Now onto picture book biography beginnings. As with all picture books, the story's first line must hook you in. And with a historical book, I feel it's even more crucial. Kids usually gravitate toward fiction books, but nonfiction has become more interesting in this generation.
I analyzed 15 recent picture book biographies and noticed picture book biography first lines could be categorized as follows: Think about which kinds of beginnings draw you in more.
Bio + Quirk- This beginning tells you a little about the person and what makes them different or lists the quirk that makes them special.
Diego Rivera was born in Mexico in a city called Guanajuato, which means land of frogs. As a boy Diego enjoyed playing with his trains, but more than anything he liked to draw. ~ Diego Rivera: His World and Ours by Tonatiuh Duncan, Abrams 2013
Setting + Quirk- This lists the setting plus the person's quirk that makes them special.
In Venice of long ago, there lived a man who daydreamed in music. ~ Vivaldi and the Invisible Orchestra by Stephen Costanza, Henry Holt 2012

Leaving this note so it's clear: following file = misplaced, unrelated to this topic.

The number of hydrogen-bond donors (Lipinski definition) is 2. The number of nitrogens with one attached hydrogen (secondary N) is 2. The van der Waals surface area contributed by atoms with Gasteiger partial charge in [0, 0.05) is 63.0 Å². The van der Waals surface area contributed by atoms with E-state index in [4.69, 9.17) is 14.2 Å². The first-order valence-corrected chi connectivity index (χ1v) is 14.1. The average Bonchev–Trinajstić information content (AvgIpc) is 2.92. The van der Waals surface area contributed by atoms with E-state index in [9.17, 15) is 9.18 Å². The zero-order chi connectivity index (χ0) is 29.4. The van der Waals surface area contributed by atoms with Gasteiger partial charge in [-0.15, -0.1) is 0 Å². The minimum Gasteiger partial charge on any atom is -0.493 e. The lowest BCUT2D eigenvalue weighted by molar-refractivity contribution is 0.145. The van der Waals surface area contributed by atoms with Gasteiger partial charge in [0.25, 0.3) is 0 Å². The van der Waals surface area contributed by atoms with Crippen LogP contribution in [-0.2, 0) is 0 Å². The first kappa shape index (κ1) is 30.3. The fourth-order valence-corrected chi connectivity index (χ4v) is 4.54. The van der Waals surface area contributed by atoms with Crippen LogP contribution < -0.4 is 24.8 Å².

President Abraham Lincoln had just declared war on the Southern states seceding from the Union, and the new army needed men. When Frank Thompson saw a poster requesting recruits, he decided he would be one of them. Except Frank wasn’t his real name. In fact, Frank wasn’t a man. He was really Sarah Emma Edmonds. ~ Nurse, Soldier, Spy: The Story of Sarah Edmonds, Civil War Hero by Marissa Moss, Abrams 2011
A steamship pulls into the harbor, carrying hundreds of immigrants—and a surprise for New York City. ~ Brave Girl: Clara and the Shirtwaist Makers' Strike of 1909 by Michelle Markel, Balzer & Bray 2013
It was a cold and gray winter day when our ship docked in NYC. ~ Papa Is a Poet: A Story about Robert Frost by Natalie S. Bober, Henry Holt 2013